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Holism and individualism in history and social science

DOI
10.4324/9780415249126-R009-1
DOI: 10.4324/9780415249126-R009-1
Version: v1,  Published online: 1998
Retrieved August 26, 2019, from https://www.rep.routledge.com/articles/thematic/holism-and-individualism-in-history-and-social-science/v-1

Article Summary

Methodological individualists such as Mill, Weber, Schumpeter, Popper, Hayek and Elster argue that all social facts must be explained wholly and exhaustively in terms of the actions, beliefs and desires of individuals. On the other hand, methodological holists, such as Durkheim and Marx, tend in their explanations to bypass individual action. Within this debate, better arguments exist for the view that explanations of social phenomena without the beliefs and desires of agents are deficient. If this is so, individualists appear to have a distinct edge over their adversaries. Indeed, a consensus exists among philosophers and social scientists that holism is implausible or false and individualism, when carefully formulated, is trivially true.

Holists challenge this consensus by first arguing that caricatured formulations of holism that ignore human action must be set aside. They then ask us to re-examine the nature of human action. Action is distinguished from mere behaviour by its intentional character. This much is uncontested between individualists and holists. But against the individualist contention that intentions exist as only psychological states in the heads of individuals, the holist argues that they also lie directly embedded in irreducible social practices, and that the identification of any intention is impossible without examining the social context within which agents think and act. Holists find nothing wrong with the need to unravel the motivations of individuals, but they contend that these motivations cannot be individuated without appeal to the wider beliefs and practices of the community. For instance, the acquiescence of oppressed workers may take the form not of total submission but subtle negotiation that yields them sub-optimal benefits. Insensitivity to social context may blind us to this. Besides, it is not a matter of individual beliefs and preferences that this strategy is adopted. That decisions are taken by subtle strategies of negotiation rather than by explicit bargaining, deployment of force or use of high moral principles is a matter of social practice irreducible to the conscious action of individuals.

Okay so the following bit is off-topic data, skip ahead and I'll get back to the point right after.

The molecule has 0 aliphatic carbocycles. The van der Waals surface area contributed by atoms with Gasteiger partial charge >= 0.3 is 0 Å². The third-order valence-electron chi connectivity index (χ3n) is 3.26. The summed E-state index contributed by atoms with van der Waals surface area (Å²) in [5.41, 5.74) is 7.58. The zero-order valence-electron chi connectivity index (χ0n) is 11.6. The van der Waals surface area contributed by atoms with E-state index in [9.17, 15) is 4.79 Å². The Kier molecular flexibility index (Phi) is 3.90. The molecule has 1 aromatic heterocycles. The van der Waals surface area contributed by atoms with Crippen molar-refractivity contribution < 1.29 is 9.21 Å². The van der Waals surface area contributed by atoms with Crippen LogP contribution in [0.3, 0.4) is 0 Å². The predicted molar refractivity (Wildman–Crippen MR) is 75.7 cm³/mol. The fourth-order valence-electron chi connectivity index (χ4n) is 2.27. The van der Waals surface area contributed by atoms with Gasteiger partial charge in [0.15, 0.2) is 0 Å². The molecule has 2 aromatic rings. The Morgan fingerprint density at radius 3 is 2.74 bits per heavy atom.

Two conclusions follow if the holist claim is true. First, that a reference to a social entity is inescapable even when social facts are explained in terms of individual actions, because of the necessary presence of a social ingredient in all individual intentions and actions. Second, a reference to individual actions is not even necessary when social facts are explained or understood in terms of social practices. Thus, the individualist view that explanation in social science must rely wholly and exhaustively on individual entities is hotly contested and is not as uncontroversial or trivial as it appears.

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Citing this article:
Bhargava, Rajeev. Holism and individualism in history and social science, 1998, doi:10.4324/9780415249126-R009-1. Routledge Encyclopedia of Philosophy, Taylor and Francis, https://www.rep.routledge.com/articles/thematic/holism-and-individualism-in-history-and-social-science/v-1.
Copyright © 1998-2019 Routledge.

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